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A classic episode from the series's first season, The Hitch-Hikertakes a cue from the American urban legend, in which a motorist continually sees the same hitchiker over and over again for up to thousands of miles, finding out toward the trip's end that the hitchhiker really is death calling them to the afterlife.

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"The Hitch-Hiker" The Twilight Zone episode
Leonard Strong as the Hitch-Hiker Episode no. Season 1
Episode 16 Written by Rod Serling (story by Lucille Fletcher) Directed by Alvin Ganzer Guest stars Inger Stevens : Nan
Leonard Strong : The Hitch-Hiker
Adam Williams : Sailor
Russ Bender : Counterman
Lew Gallo : Mechanic
George Mitchell : Gas Station Man
Eleanor Audley : Mrs. Whitney (voice) Production no. 173-3612 Original airdate January 22, 1960 Episode chronology ← Previous Next → "I Shot an Arrow Into the Air" "The Fever" List of Twilight Zone episodes

"The Hitch-Hiker" is an episode of the American television anthology series The Twilight Zone.


[edit] Opening Narration

[edit] Part One

" Her name is Nan Adams. She's twenty-seven years old. Her occupation: buyer at a New York department store, at present on vacation, driving cross-country to Los Angeles, California, from Manhattan. "

[edit] Part Two

" Minor incident on Highway 11 in Pennsylvania, perhaps to be filed away under accidents you walk away from. But from this moment on, Nan Adams's companion on a trip to California will be terror; her route - fear; her destination - quite unknown. "

[edit] Synopsis

The story begins with a woman, Nan Adams, who has been in a car accident on a cross-country road trip from New York to Los Angeles. A mechanic puts a spare tire on her car, and then leads her to the nearest town to fix it properly. Just before she leaves, she notices a strange-looking man hitchhiking. Unnerved, she drives away quickly. As it turns out, this is the first of many times that she will see the same man, always hitch-hiking and wanting her to pick him up. She becomes increasingly frightened of him, and when she is stuck on a railroad crossing and nearly hit by a train, she becomes convinced that the hitch-hiker is trying to kill her. She continues to drive, becoming more and more afraid, stopping only when necessary; but every time she does, the man is there.

When she ends up stranded in New Mexico, she meets a different man, a sailor on his way back from his leave and returning to his ship in San Diego. Eager for protection from the hitch-hiker she's been seeing, she offers to drive the sailor to San Diego herself. However, she is still paranoid about the hitch-hiker, and when she sees him on the road and tries to run him over, the sailor, who can't see him, begins to fear for her sanity and leaves her. In Arizona, Nan stops to call her mother. However, the woman who answers the phone, Mrs. Whitney, says that Mrs. Adams is in the hospital: She had a nervous breakdown after finding out that her daughter, Nan, was killed in an auto accident in Pennsylvania six days ago, when the car she was driving blew a tire and overturned. At this point, Nan realizes the truth: The hitch-hiker is not a man who wants her to die, but rather, the personification of death itself, just patiently and persistently waiting for her to realize that she has been dead all along.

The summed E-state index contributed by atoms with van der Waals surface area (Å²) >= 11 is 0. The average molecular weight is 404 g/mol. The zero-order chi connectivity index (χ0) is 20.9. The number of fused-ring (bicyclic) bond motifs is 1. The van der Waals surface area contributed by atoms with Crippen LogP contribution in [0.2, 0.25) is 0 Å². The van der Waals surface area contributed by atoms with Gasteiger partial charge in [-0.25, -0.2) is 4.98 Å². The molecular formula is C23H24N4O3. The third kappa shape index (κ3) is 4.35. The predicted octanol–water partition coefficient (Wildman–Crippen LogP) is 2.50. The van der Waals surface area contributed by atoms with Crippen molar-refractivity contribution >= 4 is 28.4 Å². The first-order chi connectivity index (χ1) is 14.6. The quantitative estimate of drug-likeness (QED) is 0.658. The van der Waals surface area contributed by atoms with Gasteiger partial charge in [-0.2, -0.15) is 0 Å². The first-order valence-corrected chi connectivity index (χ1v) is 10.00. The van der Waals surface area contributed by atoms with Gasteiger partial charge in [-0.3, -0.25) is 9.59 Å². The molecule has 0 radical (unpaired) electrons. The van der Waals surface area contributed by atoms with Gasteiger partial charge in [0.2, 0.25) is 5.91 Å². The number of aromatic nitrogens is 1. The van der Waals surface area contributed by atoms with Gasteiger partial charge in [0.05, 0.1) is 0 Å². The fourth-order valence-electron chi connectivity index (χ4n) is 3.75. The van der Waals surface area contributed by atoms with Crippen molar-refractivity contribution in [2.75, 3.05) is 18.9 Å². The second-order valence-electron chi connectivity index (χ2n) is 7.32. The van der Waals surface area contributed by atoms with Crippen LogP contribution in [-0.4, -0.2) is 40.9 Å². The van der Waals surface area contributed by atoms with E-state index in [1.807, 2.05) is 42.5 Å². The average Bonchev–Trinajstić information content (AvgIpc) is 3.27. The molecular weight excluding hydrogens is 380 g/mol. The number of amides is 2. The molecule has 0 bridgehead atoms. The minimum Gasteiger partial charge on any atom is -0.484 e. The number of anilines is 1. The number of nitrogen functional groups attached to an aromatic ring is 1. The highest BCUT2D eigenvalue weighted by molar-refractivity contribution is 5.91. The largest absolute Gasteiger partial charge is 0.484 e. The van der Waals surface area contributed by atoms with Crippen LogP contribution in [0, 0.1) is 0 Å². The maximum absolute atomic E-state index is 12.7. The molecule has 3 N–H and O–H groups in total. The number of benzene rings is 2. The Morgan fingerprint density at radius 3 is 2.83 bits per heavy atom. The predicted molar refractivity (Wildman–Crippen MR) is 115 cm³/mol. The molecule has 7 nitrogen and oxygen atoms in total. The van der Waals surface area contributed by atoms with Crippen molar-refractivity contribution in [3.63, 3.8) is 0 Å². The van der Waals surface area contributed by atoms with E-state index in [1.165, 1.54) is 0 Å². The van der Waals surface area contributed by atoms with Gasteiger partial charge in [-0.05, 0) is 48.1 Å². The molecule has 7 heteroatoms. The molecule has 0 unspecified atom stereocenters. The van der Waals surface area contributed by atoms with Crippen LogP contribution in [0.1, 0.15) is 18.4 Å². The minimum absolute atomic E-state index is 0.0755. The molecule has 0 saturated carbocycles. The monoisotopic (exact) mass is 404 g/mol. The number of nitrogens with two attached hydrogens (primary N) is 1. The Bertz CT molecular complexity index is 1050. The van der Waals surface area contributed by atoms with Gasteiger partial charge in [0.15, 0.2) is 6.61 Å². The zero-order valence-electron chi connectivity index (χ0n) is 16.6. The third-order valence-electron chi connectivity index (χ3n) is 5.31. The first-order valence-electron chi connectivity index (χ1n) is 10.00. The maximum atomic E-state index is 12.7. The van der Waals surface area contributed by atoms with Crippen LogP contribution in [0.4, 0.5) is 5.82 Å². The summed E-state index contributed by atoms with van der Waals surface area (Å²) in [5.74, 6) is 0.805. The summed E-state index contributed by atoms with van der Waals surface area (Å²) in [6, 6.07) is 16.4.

"I believe you're way?" he inquires from the back seat, almost friendly.

As Nan accepts her fate, Rod Serling narrates the final lines.

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Genre:  Science Fiction, Fantasy, Drama, Suspense
TV Show:  The Twilight Zone
Genre:  Science Fiction
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3 Ratings: +5.0
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More The Hitch-Hiker reviews
review by . May 25, 2009
Inger Stevens as Nan Adams
    Of all realities, one's own mortality is the most exacting though equally inscrutable. "The Hitch-Hiker" tells the tale of an individual who dies in a car accident, the fact of which for some inexplicable reason goes unnoticed by the deceased. If ever there were a modern folktale; this is one of Twilight Zone's finest tales if but for the revelatory performance of Inger Stevens. The story is not some April Fool where one laughs at the end or where even irony has the last word. …
review by . August 29, 2009
This was a great tv series from the 60's created and hosted by a unique guy named Rod Serling. This show was innovative and very well written ( a lot of them were written by Rod Serling) and the stories always had a twist at the end. Kind of hard to watch them today because the pacing and unfolding of the stories is from another time (meaning very slow) and once you've seen them and know what's coming it kind of spoils the fun. All in Black & White, very little in the way of visual effects, …
Quick Tip by . December 01, 2009
Definitely in my top 5 favorite TV shows ever. It's so existentialist and weird!!
review by . September 09, 2009
posted in Pass The Remote!
   This review is of the Definative Twilight Zone Collection:      This collection is the best television collection out there. All the stories were written by the top writers. Most had actors who later went on to big careers either in movies (Robert Redford as Mr. Death) and TV (Elizabeth Montgomery as a last remaining rebel in an interplanetary war.). I especially love the episode Time at Last where a bookworm finally finds what he has been waiting for only to lose …
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